Further south still is Gatley where Brett Wilson lives and Marie Feargrieve works. Another notable here is poet and essayist Jim Burns whose forthcoming collection Radicals, Beats and Beboppers appears under the imprint of Penniless Press Publications. Jim is not an Oik contributor but I add his great piece on the short story Write As Short as You Can to the Workshop. Jim’s essay collection is on offer via the Oik.
Oik mainstay Brett lives further south yet, but still in Gatley. Known for his eccentric effusions one might think Brett (Wilson) has some connection with the well-known crank Colin (The Outsider) or that famous Manc fake John Burgess Wilson (Anthony Burgess). Perhaps Brett has been unjustly maligned (like Geoff Wainwright) and to rectify this we beef up Brett’s Bedlam with two almost sane pieces on Korean film Four Korean Films and modern art. The Victorian Bedlam was indeed a freak sideshow visited by posh sensation-seekers but many sane people found themselves in there and it’s just possible Brett is such a one. I can’t entirely trust his film crits after he reported that the Jap classic Tokyo Story, bought on my recommendation, could do with more exploding cars and naked women. Brett is, however, a premier league TV watcher and polymath. I was reminded of this when I read last weekend of American literary genius David Foster Wallace watching TV for 36 hours non-stop. Brett also has similar engagements with the zeitgeist and once watched the whole boxed set of Battlestar Galactica all day every day for a week. He was glued to his chair so long he noticed a paunch appearing in the later stages. Jim Burns, to complete the comparison, doesn’t even own a TV – his house, however, is stuffed full of books.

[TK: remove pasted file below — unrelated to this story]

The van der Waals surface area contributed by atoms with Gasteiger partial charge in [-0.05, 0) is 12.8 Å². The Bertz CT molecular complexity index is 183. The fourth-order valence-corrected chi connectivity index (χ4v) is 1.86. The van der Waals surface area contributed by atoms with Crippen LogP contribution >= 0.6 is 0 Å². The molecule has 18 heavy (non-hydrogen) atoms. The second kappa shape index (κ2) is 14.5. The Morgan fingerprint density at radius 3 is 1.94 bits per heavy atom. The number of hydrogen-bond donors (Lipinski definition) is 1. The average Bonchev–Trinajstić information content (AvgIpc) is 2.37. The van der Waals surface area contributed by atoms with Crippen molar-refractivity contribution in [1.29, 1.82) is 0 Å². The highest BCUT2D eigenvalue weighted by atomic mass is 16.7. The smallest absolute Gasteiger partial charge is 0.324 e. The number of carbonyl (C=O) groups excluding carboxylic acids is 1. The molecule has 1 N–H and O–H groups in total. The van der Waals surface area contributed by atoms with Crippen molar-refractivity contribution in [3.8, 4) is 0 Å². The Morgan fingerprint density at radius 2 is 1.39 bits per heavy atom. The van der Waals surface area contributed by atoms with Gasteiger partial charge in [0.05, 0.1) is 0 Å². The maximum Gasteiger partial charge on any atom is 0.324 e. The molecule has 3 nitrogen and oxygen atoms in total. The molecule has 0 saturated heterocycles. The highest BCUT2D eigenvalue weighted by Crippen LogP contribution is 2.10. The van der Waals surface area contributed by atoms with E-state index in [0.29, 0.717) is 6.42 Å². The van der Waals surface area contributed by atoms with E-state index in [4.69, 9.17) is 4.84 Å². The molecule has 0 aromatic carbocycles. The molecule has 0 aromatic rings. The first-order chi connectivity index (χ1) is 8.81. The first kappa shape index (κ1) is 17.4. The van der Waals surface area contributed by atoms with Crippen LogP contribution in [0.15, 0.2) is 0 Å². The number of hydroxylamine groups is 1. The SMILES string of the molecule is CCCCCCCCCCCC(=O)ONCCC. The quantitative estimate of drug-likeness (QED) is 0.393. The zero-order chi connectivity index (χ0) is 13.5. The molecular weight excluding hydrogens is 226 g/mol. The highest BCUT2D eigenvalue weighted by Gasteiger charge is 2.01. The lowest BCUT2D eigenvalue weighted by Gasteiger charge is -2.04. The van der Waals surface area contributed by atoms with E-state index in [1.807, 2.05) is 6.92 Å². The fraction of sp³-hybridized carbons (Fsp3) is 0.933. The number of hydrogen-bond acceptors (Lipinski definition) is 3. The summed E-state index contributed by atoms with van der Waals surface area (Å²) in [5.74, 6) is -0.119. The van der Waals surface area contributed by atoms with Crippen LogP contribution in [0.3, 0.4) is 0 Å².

Brett’s other piece is a fragment from his on-going natural history of the oik in which he looks at famous art forgers and casts doubt on the whole modern art project. Different Strokes. Tom Wolfe’s essay The Painted Word is even more excoriating if you’d like to pursue this thread. Yis, art prices are quite mad but that’s the rich-git effect rather than due to any aesthetic merit. If rich gits want something you don’t stand a chance. This is why you can’t buy a bottle of Vosne Romanée Conti at Oddbins. You can’t even buy one if you turned up in Vosne. There’s just not enough to satisfy the increasing number of rich gits popping up in China, India and Japan – places where they don’t even drink wine. Some of these mad sods are merely collectors. Scarcity is what drives it – why even Crazy Oik Issue 1 is now extremely rare and, I hear, has been changing hands in the Fletcher Moss for more than the price of a pint.
A correction. Marie writes to point out that she wrote 30% of Different Strokes and should have credit for it. Indeed. Brett did mention this I believe in some buried footnote. Marie reveals she wrote her contribution in work and finds the notion that Brett should appear in an Oik themed on this topic quite preposterous. Like say Dave Cameron banging on about the disadvantages of being black.
Ebooks by Oik Writers
Tom Kilcourse, an indefatigable pioneer of independent publishing, reports the appearance of three of his novels in ebook form. He promises that paperback editions are on their way. We'll keep Oiklet readers informed when they turn up